Achieving a perfect spring paint job

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Well, here we are, its spring once again! So get out the paint buckets or better yet, let a contractor get out his paint buckets for you. Spring is the best time of year for painting, as everybody knows, isnt it?

The answer is, only if you take precautions as with any other time of the year.
Here are some points to ponder.

Today was a beautiful day, perfect for painting. I have a porch just begging for a new coat of paint. Im looking forward to it. I hated to have to explain to my foreman that we werent going to paint today because the temperature is going to drop to the low 40s this evening. We could use a low-temperature paint on the ceiling and trim, but the oil primer and oil paint for the porch floor would be destroyed by the low temperatures. But isnt destroyed an exaggeration? Not if you believe the manufacturers advice written on every paint can.

In fact, half of every job in America that looks terrible after a short time is attributable to improper application of paints. I became totally convinced of this when discovering that after stripping eight different homes in this area of all their paint and preparing the surfaces according to the manufacturers directions, the paint on all of these homes did not peel at all. Its an incredible feeling to pass these homes many times each week and see them looking so pristine. Its almost difficult to believe that homes can stay looking this good.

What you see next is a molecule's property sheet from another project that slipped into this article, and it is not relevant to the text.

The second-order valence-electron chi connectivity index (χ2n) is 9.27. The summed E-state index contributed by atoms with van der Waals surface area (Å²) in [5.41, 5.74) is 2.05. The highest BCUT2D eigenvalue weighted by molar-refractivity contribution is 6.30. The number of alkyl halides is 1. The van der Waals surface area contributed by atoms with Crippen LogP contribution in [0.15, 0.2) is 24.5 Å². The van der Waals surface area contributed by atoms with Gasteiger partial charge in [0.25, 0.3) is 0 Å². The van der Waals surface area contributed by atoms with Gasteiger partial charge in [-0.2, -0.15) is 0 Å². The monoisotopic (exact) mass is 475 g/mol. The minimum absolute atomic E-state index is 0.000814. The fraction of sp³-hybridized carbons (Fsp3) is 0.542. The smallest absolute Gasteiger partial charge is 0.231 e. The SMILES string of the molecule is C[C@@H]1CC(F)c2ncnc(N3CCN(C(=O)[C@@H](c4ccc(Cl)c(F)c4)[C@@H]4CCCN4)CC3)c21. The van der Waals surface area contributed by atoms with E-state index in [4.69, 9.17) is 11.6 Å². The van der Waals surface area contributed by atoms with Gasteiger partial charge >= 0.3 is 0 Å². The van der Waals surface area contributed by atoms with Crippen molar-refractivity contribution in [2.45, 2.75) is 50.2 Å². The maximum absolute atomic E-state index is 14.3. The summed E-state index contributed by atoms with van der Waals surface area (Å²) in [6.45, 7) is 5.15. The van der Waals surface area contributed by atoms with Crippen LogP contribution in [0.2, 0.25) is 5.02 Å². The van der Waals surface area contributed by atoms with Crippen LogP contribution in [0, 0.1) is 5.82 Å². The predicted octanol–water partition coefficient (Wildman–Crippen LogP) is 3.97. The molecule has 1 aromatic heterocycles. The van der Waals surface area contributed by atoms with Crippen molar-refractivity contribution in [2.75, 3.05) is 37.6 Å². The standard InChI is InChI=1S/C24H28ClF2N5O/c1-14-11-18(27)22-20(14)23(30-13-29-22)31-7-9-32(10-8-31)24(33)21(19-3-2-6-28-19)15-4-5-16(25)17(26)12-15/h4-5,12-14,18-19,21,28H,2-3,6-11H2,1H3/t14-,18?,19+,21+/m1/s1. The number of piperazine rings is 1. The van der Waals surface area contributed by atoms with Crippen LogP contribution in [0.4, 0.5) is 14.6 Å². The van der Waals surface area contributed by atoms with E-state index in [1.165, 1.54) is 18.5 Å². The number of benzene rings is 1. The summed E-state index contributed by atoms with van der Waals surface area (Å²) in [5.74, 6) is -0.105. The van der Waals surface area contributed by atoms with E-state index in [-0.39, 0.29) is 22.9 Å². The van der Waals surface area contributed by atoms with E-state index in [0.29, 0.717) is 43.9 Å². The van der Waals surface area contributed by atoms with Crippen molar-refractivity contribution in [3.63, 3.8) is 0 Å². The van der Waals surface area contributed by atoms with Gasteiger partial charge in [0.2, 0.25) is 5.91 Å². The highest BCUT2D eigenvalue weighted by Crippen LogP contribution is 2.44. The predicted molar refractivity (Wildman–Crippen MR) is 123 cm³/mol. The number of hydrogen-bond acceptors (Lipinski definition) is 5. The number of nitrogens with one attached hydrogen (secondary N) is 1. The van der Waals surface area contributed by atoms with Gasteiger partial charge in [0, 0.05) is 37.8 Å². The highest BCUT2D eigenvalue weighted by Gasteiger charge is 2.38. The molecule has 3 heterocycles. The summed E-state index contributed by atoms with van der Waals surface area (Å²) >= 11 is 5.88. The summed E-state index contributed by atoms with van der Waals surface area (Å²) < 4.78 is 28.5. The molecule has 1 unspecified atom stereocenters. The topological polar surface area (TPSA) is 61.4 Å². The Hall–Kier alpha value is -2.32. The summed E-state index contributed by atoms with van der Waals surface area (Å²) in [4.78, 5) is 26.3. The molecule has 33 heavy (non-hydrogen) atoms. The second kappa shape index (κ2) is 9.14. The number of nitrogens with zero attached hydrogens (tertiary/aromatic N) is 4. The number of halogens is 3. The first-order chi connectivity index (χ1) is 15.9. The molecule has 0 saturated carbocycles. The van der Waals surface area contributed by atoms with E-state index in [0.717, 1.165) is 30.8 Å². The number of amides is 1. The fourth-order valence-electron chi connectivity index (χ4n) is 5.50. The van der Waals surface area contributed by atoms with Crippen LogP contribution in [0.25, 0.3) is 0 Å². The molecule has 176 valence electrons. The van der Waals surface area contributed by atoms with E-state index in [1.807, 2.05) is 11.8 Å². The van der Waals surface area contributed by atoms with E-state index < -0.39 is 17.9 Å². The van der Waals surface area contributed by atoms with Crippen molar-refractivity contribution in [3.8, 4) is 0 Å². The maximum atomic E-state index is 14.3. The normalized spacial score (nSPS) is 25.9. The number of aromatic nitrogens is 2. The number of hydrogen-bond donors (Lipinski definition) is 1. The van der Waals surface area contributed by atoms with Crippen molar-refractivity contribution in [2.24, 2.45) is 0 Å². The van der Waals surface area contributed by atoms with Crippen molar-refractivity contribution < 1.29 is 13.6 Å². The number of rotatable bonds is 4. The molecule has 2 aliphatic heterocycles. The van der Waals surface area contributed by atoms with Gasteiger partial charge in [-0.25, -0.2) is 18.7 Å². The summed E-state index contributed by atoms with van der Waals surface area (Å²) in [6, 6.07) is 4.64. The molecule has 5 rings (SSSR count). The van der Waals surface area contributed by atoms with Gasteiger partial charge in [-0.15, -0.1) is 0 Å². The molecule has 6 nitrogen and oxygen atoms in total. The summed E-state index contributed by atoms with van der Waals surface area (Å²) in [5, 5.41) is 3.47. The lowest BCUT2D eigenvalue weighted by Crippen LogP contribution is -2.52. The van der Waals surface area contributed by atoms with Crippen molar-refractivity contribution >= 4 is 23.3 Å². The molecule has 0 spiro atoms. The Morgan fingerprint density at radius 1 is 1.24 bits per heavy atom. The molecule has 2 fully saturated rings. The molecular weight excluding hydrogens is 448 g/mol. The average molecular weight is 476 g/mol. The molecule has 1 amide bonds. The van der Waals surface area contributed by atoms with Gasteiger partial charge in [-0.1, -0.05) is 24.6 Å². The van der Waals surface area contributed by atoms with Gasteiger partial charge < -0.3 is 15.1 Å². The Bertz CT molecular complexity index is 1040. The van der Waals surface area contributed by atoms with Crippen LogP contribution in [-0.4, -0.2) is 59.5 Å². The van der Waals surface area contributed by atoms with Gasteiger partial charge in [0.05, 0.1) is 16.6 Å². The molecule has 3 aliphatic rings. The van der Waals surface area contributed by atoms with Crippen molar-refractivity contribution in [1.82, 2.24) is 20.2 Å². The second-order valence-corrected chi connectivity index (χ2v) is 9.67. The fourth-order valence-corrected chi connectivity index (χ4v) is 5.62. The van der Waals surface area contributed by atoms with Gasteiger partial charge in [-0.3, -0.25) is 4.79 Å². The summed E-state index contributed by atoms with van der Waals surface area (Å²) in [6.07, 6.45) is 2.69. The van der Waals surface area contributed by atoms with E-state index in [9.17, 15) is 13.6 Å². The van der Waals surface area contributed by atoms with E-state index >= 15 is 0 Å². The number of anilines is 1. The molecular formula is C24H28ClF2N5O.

Heres how to achieve a perfect paint job:

1) Unless the temperature is 50 degrees and above all day (24 hours) dont paint without using a low temperature paint and even then, the temperature must not dip below 35 degrees. Start late (around 10 a.m. and finish early (4 p.m.) with these low temperature products.

2) If it rains all night, dont paint the next day, and with torrential rains, allow two or three days drying time.

3) Check for chalking on the surfaces to be painted. If the chalk comes off on your hand and covers your hand as well, it must be cleaned (power washed for siding and sanded well for trim), then primed with chalk resistant primer before painting.

4) If you see alligatoring and/or checking (lots of cracks checking cracks look like lines, alligatoring like criss-cross lines), its time to remove the paint.

5) Finally, inspect to see that all gutter systems are working properly, so that excessive water isnt running onto your beautiful new paint job, and while you are at it, make sure that bushes and tress are not rubbing up against the house. The excess water from these plants will rot the wood and paint in no time.

Terry McEnaney lives in Del Ray and is owner of Just Right Painting.

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